[¶12] In addition to reviewing the Commissioner's decision to determine if it is supported by substantial evidence in the record as a whole, the Court must review the Commissioner's decision to determine if an error of law has been committed. Smith v. Sullivan, 982 F2d 308, 311 (8th Cir. 1992); Nettles v. Schweiker, 714 F2d 833, 836 (8th Cir. 1983). The Commissioner's conclusions of law are only persuasive, not binding, on the reviewing court. Smith, 982 F2d at 311; Satterfield v. Mathews, 483 FSupp 20, 22 (E.D. Ark. 1979), aff'd per curiam, 615 F2d 1288, 1289 (8th Cir. 1980).
[¶13] In support of her motion for summary judgment, Franck contends the ALJ's decision was in error for the following reasons: (1) the ALJ failed to consider all of her impairments; (2) the ALJ failed to properly assess Franck's subjective symptoms and make a credibility assessment; (3) the ALJ failed to develop the record concerning the onset of her mental disorders; and (4) the ALJ found that she could perform past work as a teacher's aide. Plaintiff's Brief in Support of Motion for Summary Judgment (Plaintiff's Brief) at 11.
[¶14] A. Failure to Consider the Combined Effects of All Impairments
[¶15] Franck argues that the ALJ did not properly consider her mental illness along with the physical impairments and that failure to do so requires a remand. Plaintiff's Brief at 11 - 12. In his decision, the ALJ explored the various psychological problems alleged by Franck and concluded that they were not supported by the medical evidence. He first considered Dr. Pfeiffer's mention of possible depression in 1982 but noted that there was no prescribed treatment or follow-up. (A.R. 42). The ALJ also noted that Franck complained to the doctors at Ellsworth Air Force base in 1991 that her hot flashes may be psychologically based. No treatment, including use of drugs, was recommended and no follow-up was suggested. Finally, the ALJ discounted the 1995 diagnosis of major depression as too far removed, almost four years, from Franck's ability to perform work prior to March 31, 1991. Id.
[¶16] The Court concludes that the ALJ underwent a thorough examination of the evidence pertaining to Franck's mental condition. His conclusion that Franck could perform past relevant work reflected both her physical and mental capabilities prior to March 31, 1991. Franck's claim that the ALJ did not properly consider her mental condition is without merit.
[¶17] B. Assessment of Subjective Complaints
[¶18] Franck contends that the ALJ did not properly consider her subjective complaints in reaching his conclusion. She first takes issue with the ALJ's refusal to include in his calculus the medical evidence subsequent to March 31, 1991, her date last insured. Plaintiff's Brief at 12. Her second complaint is that the ALJ failed to follow the procedure prescribed by the Eighth Circuit for analyzing subjective complaints. Id.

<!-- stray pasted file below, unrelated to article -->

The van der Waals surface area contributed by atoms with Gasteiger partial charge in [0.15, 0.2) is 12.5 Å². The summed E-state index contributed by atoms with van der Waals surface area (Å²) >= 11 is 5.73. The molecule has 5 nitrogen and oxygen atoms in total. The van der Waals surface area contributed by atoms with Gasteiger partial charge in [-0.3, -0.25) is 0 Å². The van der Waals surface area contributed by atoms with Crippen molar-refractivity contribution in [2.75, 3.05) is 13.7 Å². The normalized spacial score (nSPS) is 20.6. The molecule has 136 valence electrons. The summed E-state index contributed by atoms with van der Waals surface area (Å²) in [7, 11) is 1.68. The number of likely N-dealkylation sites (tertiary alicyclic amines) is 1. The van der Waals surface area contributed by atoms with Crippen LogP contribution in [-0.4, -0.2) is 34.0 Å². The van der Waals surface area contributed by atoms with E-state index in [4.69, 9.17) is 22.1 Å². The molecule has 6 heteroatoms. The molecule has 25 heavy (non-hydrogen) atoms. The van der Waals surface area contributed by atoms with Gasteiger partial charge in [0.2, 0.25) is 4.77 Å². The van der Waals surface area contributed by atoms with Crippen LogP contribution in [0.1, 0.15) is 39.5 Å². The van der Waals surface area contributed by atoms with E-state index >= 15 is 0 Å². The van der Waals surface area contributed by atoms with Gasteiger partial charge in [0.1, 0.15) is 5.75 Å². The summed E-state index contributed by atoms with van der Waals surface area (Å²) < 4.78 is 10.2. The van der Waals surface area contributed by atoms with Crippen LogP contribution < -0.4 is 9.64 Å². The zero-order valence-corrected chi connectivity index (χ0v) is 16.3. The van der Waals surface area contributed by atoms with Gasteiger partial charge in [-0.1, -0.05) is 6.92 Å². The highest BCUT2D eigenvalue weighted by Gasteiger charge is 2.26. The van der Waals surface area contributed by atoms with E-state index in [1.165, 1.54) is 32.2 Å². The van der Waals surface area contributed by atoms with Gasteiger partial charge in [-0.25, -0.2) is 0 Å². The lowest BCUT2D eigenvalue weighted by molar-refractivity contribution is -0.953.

[¶19] 1. Medical Evidence
[¶20] The Eighth Circuit has held that medical evidence of a claimant's condition should not be discounted solely because it follows the date last insured. Parsons v. Heckler, 739 F2d 1334, 1340 (8th Cir. 1984) (noting that "the mere fact that the examination was made following the expiration of insured status does not automatically make the examination irrelevant."). In the instant case, the ALJ acknowledged that Franck was diagnosed with major depression in 1995 and that she then began psychotherapy. (A.R. 42). The ALJ did not give this medical evidence much weight since it related to Franck's condition four years after the date last insured. Id. Instead of focusing on this evidence, the ALJ emphasized the medical evidence during the time period in question in support of his determination. Thus, the ALJ did not discount the 1995 diagnosis simply because it came after the date Franck was last insured but rather because he felt it was too attenuated and there was other medical evidence which concerned the time frame in question. The Court finds no error in the ALJ's affinity for records from the time in question rather than for those significantly removed.
[¶21] 2. Polaski Analysis
[¶22] Franck also contends that the ALJ neglected to undergo the analysis prescribed by the Eighth Circuit in addressing subjective complaints. Plaintiff's Brief at 12.
[¶23] Social Security Ruling 96-7p indicates that an ALJ must make a finding concerning credibility when there is an underlying physical or mental impairment which could explain the complaints of the claimant. 1996 WL 374186 *1 (S.S.A.); 20 CFR § 404.1529. Additionally, a credibility assessment is not satisfied by merely "recit[ing] the factors that are described in the regulations for evaluating symptoms." 1996 WL 374186 at *2. An ALJ must make specific findings and explain why the subjective complaints were not credible. Id. The Court finds that the ALJ's findings in this regard are supported by substantial evidence in the record as a whole.
[¶24] The ALJ examined the record for the period in question and concluded that it did not support Franck's subjective complaints. (A.R. 40-41) ("If the claimant's subjective complaints and limitations could be accepted as fully credible, the claimant would be found disabled. However, the record, when viewed as a whole (for the time period in review), simply does not substantiate the claimant's significant complaints and allegations."). From this statement he went on to highlight portions of the medical record which supported his conclusion. The ALJ did consider the Polaski factors. (A.R. 40).